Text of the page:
Funeral plans for ex-Baltimore Mayor Thomas D’Alesandro III include eulogy from Nancy Pelosi, his sister

The funeral of Thomas D’Alesandro III, a former Baltimore mayor and eldest brother of U.S. House Speaker Nancy Pelosi, will take place Wednesday at St. Ignatius Church, according to his son, Thomas D’Alesandro IV.

Viewings are scheduled Tuesday from 2 p.m. to 8 p.m. and Wednesday from 9 a.m. to 10:30 a.m. at the Roman Catholic church at 740 N. Calvert St.


Pelosi and D’Alesandro IV will deliver eulogies at a funeral Mass at 11 a.m. Wednesday.

Both the viewings and Mass are open to the public. The city Department of Transportation issued an advisory that officials expect “heavy traffic conditions” on North Calvert Street Tuesday evening and Wednesday as attendees arrive to pay their respects.


“During these times, heavy traffic is expected on N. Calvert Street along with surrounding roadways," the department said. "Motorists should be aware that traffic delays are expected along northbound Calvert Street on Wednesday, from approximately 12:45 p.m. to 1:45 p.m. for the funeral procession to Dulaney Valley.”

Interment at Dulaney Valley Memorial Gardens will be private.

D’Alesandro, who served as mayor from 1967 to 1971, died Sunday at age 90 of complications from a stroke at his North Baltimore home.

He was the second of two mayors from a political dynasty that also produced Pelosi, the first female speaker of the U.S. House of Representatives.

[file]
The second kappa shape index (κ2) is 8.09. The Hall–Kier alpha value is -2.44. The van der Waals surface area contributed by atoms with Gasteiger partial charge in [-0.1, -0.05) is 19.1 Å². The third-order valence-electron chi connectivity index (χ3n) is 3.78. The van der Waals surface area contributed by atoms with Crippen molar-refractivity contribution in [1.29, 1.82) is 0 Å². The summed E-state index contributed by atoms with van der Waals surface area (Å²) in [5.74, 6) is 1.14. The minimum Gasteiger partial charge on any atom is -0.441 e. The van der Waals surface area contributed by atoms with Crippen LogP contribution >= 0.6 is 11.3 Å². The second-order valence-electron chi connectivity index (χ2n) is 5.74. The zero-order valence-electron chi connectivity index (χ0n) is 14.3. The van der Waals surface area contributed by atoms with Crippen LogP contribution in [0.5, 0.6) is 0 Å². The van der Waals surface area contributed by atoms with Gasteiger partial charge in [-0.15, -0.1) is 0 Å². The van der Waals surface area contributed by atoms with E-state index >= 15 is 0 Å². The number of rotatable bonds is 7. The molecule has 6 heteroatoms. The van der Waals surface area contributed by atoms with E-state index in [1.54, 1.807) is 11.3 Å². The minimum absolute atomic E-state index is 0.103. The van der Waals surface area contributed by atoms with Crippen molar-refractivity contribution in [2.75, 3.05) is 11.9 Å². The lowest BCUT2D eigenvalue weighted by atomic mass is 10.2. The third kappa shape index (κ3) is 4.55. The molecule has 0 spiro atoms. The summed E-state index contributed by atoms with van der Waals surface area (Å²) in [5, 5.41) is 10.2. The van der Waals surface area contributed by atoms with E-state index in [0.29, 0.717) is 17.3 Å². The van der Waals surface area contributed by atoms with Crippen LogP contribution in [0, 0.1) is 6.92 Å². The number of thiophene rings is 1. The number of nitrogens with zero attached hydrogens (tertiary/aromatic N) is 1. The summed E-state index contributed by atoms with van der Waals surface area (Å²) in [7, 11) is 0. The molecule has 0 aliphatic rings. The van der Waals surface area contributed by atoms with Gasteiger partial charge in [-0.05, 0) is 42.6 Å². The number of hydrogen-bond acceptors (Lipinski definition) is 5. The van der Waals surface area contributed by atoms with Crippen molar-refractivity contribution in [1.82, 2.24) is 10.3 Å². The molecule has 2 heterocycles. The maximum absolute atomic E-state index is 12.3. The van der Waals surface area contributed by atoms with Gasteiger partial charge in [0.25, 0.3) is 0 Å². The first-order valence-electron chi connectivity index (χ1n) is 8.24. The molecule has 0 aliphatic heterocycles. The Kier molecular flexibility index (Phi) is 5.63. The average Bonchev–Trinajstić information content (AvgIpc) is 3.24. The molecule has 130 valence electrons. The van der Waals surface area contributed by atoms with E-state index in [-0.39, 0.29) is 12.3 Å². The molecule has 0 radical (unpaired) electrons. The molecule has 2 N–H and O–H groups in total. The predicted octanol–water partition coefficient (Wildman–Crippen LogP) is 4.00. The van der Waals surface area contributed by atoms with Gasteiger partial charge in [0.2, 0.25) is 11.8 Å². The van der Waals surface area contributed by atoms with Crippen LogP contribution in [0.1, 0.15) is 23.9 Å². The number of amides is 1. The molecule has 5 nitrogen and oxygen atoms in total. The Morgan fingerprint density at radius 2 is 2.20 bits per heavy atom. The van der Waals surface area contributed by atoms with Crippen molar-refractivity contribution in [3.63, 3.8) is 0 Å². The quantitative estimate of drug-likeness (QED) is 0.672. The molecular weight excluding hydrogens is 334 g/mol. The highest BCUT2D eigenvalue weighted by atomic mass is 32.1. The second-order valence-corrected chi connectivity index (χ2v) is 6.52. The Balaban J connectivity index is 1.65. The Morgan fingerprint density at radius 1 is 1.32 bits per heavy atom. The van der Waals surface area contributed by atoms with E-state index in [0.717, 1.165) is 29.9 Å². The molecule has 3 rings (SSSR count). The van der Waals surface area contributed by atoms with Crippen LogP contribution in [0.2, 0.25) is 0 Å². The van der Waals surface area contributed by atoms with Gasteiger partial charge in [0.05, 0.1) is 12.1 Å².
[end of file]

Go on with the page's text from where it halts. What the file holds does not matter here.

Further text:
“Young Tommy,” as he was affectionately known, followed in the footsteps of their father, Thomas D’Alesandro Jr., who was mayor from from 1947 to 1959.

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But the younger D’Alesandro decided not to run for a second term after after the 1968 riots in the wake of the Rev. Martin Luther King Jr.'s assassination, racial strife, and strikes by city laborers, bus drivers and symphony musicians.

The D’Alesandros remain the only father-son duo to have held the office of mayor, making them perhaps the closest thing to political royalty in Baltimore.

The family considered hosting well-wishers at St. Leo the Great Roman Catholic Church, its longtime parish in Little Italy, but opted for the larger St. Ignatius Church to accommodate more people, D’Alesandro IV said.


“We gave that a lot of consideration, but we are concerned we may need more space,” he said.

St. Ignatius can seat roughly 300 people and has an overflow room that can hold about 50 more, according to a church official.

D’Alesandro’s wedding to the former Margaret Piracci in 1952, while his father was mayor, drew thousands to the Basilica of the Assumption, the first Catholic cathedral built in the U.S. — so many that the fire department was forced to turn people away.

In lieu of flowers, the D’Alesandro family asks that donations be made to either the Institute of Notre Dame at 901 Aisquith St. or the Loyola Early Learning Center at 801 St. Paul St.